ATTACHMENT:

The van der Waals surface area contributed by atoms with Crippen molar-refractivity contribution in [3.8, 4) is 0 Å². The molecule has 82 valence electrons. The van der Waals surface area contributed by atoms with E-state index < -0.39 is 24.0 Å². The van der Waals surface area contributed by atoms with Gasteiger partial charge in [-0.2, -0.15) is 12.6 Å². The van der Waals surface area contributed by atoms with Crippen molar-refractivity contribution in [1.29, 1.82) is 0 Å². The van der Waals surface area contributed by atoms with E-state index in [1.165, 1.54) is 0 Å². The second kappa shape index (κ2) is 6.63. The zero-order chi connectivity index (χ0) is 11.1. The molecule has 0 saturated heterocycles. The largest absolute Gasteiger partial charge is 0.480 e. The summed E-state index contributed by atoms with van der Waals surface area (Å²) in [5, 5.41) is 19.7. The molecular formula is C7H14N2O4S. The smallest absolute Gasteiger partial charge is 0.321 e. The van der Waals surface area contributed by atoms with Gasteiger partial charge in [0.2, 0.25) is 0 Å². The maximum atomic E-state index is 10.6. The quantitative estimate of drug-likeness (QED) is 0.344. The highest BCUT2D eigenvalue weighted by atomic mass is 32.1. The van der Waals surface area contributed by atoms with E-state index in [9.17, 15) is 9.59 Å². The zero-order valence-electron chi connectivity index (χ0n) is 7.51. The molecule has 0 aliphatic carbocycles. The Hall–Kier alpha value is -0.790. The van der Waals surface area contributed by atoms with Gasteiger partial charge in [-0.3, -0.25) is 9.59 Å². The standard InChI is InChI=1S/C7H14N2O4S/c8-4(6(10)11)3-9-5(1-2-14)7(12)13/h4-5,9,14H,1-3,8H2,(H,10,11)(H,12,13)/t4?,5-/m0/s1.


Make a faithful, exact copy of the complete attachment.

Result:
The van der Waals surface area contributed by atoms with Crippen molar-refractivity contribution in [3.8, 4) is 0 Å². The molecule has 82 valence electrons. The van der Waals surface area contributed by atoms with E-state index < -0.39 is 24.0 Å². The van der Waals surface area contributed by atoms with Gasteiger partial charge in [-0.2, -0.15) is 12.6 Å². The van der Waals surface area contributed by atoms with Crippen molar-refractivity contribution in [1.29, 1.82) is 0 Å². The van der Waals surface area contributed by atoms with E-state index in [1.165, 1.54) is 0 Å². The second kappa shape index (κ2) is 6.63. The zero-order chi connectivity index (χ0) is 11.1. The molecule has 0 saturated heterocycles. The largest absolute Gasteiger partial charge is 0.480 e. The summed E-state index contributed by atoms with van der Waals surface area (Å²) in [5, 5.41) is 19.7. The molecular formula is C7H14N2O4S. The smallest absolute Gasteiger partial charge is 0.321 e. The van der Waals surface area contributed by atoms with Gasteiger partial charge in [0.2, 0.25) is 0 Å². The maximum atomic E-state index is 10.6. The quantitative estimate of drug-likeness (QED) is 0.344. The highest BCUT2D eigenvalue weighted by atomic mass is 32.1. The van der Waals surface area contributed by atoms with E-state index in [9.17, 15) is 9.59 Å². The zero-order valence-electron chi connectivity index (χ0n) is 7.51. The molecule has 0 aliphatic carbocycles. The Hall–Kier alpha value is -0.790. The van der Waals surface area contributed by atoms with Gasteiger partial charge in [-0.3, -0.25) is 9.59 Å². The standard InChI is InChI=1S/C7H14N2O4S/c8-4(6(10)11)3-9-5(1-2-14)7(12)13/h4-5,9,14H,1-3,8H2,(H,10,11)(H,12,13)/t4?,5-/m0/s1.